Dutton, W.H. (2017), ‘Fake News, Echo Chambers, and Filter Bubbles: Underresearched and Overhyped’: https://theconversation.com/fake-news-echo-chambers-and-filter-bubbles-underresearched-and-overhyped-76688
Dutton, W. H. (2017), ‘Bubblebusters’, NESTA. http://readie.eu/bubblebusters-countering-fake-news-filter-bubbles-and-echo-chambers/
As the Euro crisis enters a new high-risk phase pregnant with opportunity for either long-awaited progress or regrettable and widespread harm, I find myself pondering the value of research focused on how traditional and online/social media are treating the crisis and their role in easing or exacerbating its risks. Such a study might include how media coverage and social media dynamics vary across countries, media types and specific media channels, and how these correlate with public opinion in different countries and key decisions, events and outcomes related to the unfolding situation.
There’s certainly a lot at stake in the crisis, including the future of the admirable but now increasingly in question “European Project.” My hope is that there’s also a lot to learn—-for communication scholars; political leaders; media outlets, platforms and journalists; as well as individual citizens impacted by and/or concerned about the crisis and its outcome…and that this learning leads to more positive outcomes for all involved.
As a non-expert in this field, I found myself wondering whether any such studies have already been done or are currently underway. And as I often do when I’m wondering about something, I asked Google. My brief and very preliminary web search discovered a handful of fairly recent studies on this general topic (see here, here, here and here), all of which seem to focus mainly on traditional media coverage. If anyone reading this knows of other studies that might be relevant here–especially ones that include both traditional and online media–please share your thoughts on them (along with a link, if available).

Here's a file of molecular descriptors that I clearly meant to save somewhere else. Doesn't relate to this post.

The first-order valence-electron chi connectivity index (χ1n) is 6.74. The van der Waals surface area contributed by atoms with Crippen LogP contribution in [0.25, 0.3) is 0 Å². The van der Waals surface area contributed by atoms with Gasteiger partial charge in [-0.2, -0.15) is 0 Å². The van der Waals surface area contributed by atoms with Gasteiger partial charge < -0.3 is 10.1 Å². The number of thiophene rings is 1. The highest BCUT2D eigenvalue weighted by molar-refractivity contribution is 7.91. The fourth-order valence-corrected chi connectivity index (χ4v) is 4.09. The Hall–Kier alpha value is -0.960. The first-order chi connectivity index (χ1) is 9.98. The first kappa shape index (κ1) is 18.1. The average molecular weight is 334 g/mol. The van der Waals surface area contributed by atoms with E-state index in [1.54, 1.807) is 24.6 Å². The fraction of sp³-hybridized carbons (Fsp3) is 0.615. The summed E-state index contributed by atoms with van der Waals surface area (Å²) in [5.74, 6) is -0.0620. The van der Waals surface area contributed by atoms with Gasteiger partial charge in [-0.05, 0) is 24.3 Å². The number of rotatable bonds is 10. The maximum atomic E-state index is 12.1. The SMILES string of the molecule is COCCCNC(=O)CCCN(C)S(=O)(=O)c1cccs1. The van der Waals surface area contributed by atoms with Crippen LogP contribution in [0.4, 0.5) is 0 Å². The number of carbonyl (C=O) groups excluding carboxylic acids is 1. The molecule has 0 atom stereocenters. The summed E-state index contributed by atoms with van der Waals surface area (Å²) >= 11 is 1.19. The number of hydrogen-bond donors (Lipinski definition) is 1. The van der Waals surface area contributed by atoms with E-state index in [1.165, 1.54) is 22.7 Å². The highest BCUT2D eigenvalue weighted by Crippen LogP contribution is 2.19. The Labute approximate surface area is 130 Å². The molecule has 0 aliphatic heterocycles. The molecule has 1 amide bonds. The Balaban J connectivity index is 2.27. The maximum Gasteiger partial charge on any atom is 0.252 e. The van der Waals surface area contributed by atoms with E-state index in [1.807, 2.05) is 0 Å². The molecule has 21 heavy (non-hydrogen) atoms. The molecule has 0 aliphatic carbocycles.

Though I’ve never been involved in such a study, and am sure others have better ideas, what strikes me as a potentially effective model is for an international team of media research experts (including some that are familiar with the specific issues and players involved in the current crisis) to develop a research design that could be executed in large part by trained university students with appropriate language and research skills.
I think such a study would be both fascinating and valuable, especially if it could shed some helpful light on the complex communication dynamics and impacts related to the Euro crisis. These include language and cross-cultural barriers aggravated by longstanding resentments and negative stereotypes, all of which hinder trust, empathy and mutual understanding; the constantly evolving interactions between traditional and online/social media; and fundamental disagreements among political leaders and citizens from different countries and political parties–and among economists–regarding the value and impacts of economic theories and policies. And all of this is taking place within a multi-layered and still somewhat formative European system of economic and political governance, which most see as admirable in its unifying ambitions, but may not be sufficiently well designed and field tested to achieve them in the face of the current (or some future) crisis.
Some preliminary thoughts on some of these issues below: